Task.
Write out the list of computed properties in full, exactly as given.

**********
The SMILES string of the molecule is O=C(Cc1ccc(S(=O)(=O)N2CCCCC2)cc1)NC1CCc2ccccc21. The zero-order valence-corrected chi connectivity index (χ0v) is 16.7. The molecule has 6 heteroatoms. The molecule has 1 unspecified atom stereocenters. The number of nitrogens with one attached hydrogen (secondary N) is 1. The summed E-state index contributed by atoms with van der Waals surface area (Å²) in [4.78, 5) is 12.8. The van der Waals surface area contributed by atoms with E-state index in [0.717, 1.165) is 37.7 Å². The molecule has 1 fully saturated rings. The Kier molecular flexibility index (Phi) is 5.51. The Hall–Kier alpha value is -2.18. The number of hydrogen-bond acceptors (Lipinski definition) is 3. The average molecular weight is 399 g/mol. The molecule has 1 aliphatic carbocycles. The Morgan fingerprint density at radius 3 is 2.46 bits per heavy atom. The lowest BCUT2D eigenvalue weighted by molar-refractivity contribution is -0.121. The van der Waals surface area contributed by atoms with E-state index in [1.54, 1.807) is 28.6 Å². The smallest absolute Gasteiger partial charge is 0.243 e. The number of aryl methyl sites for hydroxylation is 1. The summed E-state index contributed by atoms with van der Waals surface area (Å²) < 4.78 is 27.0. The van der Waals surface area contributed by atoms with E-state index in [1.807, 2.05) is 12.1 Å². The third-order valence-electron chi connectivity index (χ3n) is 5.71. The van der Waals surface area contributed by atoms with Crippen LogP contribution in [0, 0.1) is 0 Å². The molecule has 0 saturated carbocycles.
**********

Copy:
The SMILES string of the molecule is O=C(Cc1ccc(S(=O)(=O)N2CCCCC2)cc1)NC1CCc2ccccc21. The zero-order valence-corrected chi connectivity index (χ0v) is 16.7. The molecule has 6 heteroatoms. The molecule has 1 unspecified atom stereocenters. The number of nitrogens with one attached hydrogen (secondary N) is 1. The summed E-state index contributed by atoms with van der Waals surface area (Å²) in [4.78, 5) is 12.8. The van der Waals surface area contributed by atoms with E-state index in [0.717, 1.165) is 37.7 Å². The molecule has 1 fully saturated rings. The Kier molecular flexibility index (Phi) is 5.51. The Hall–Kier alpha value is -2.18. The number of hydrogen-bond acceptors (Lipinski definition) is 3. The average molecular weight is 399 g/mol. The molecule has 1 aliphatic carbocycles. The Morgan fingerprint density at radius 3 is 2.46 bits per heavy atom. The lowest BCUT2D eigenvalue weighted by molar-refractivity contribution is -0.121. The van der Waals surface area contributed by atoms with E-state index in [1.54, 1.807) is 28.6 Å². The smallest absolute Gasteiger partial charge is 0.243 e. The number of aryl methyl sites for hydroxylation is 1. The summed E-state index contributed by atoms with van der Waals surface area (Å²) < 4.78 is 27.0. The van der Waals surface area contributed by atoms with E-state index in [1.807, 2.05) is 12.1 Å². The third-order valence-electron chi connectivity index (χ3n) is 5.71. The van der Waals surface area contributed by atoms with Crippen LogP contribution in [0, 0.1) is 0 Å². The molecule has 0 saturated carbocycles.